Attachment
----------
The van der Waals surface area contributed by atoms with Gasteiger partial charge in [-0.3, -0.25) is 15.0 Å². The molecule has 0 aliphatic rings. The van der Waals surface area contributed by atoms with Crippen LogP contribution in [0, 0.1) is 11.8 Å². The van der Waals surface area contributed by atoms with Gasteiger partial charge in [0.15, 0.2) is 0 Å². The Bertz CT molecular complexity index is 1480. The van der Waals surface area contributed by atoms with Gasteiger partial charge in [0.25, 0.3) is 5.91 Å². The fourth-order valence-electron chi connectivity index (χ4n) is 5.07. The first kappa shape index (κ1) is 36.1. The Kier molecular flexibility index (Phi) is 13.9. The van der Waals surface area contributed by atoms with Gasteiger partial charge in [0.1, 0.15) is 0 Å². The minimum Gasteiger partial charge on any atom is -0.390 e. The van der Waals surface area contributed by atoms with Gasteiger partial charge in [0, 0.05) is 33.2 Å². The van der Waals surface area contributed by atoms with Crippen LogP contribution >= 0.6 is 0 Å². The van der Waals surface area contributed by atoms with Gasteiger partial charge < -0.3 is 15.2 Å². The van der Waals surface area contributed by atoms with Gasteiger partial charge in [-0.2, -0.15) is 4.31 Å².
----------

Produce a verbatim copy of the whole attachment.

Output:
The van der Waals surface area contributed by atoms with Gasteiger partial charge in [-0.3, -0.25) is 15.0 Å². The molecule has 0 aliphatic rings. The van der Waals surface area contributed by atoms with Crippen LogP contribution in [0, 0.1) is 11.8 Å². The van der Waals surface area contributed by atoms with Gasteiger partial charge in [0.15, 0.2) is 0 Å². The Bertz CT molecular complexity index is 1480. The van der Waals surface area contributed by atoms with Gasteiger partial charge in [0.25, 0.3) is 5.91 Å². The fourth-order valence-electron chi connectivity index (χ4n) is 5.07. The first kappa shape index (κ1) is 36.1. The Kier molecular flexibility index (Phi) is 13.9. The van der Waals surface area contributed by atoms with Gasteiger partial charge in [0.1, 0.15) is 0 Å². The minimum Gasteiger partial charge on any atom is -0.390 e. The van der Waals surface area contributed by atoms with Gasteiger partial charge in [0, 0.05) is 33.2 Å². The van der Waals surface area contributed by atoms with Crippen LogP contribution >= 0.6 is 0 Å². The van der Waals surface area contributed by atoms with Gasteiger partial charge < -0.3 is 15.2 Å². The van der Waals surface area contributed by atoms with Gasteiger partial charge in [-0.2, -0.15) is 4.31 Å².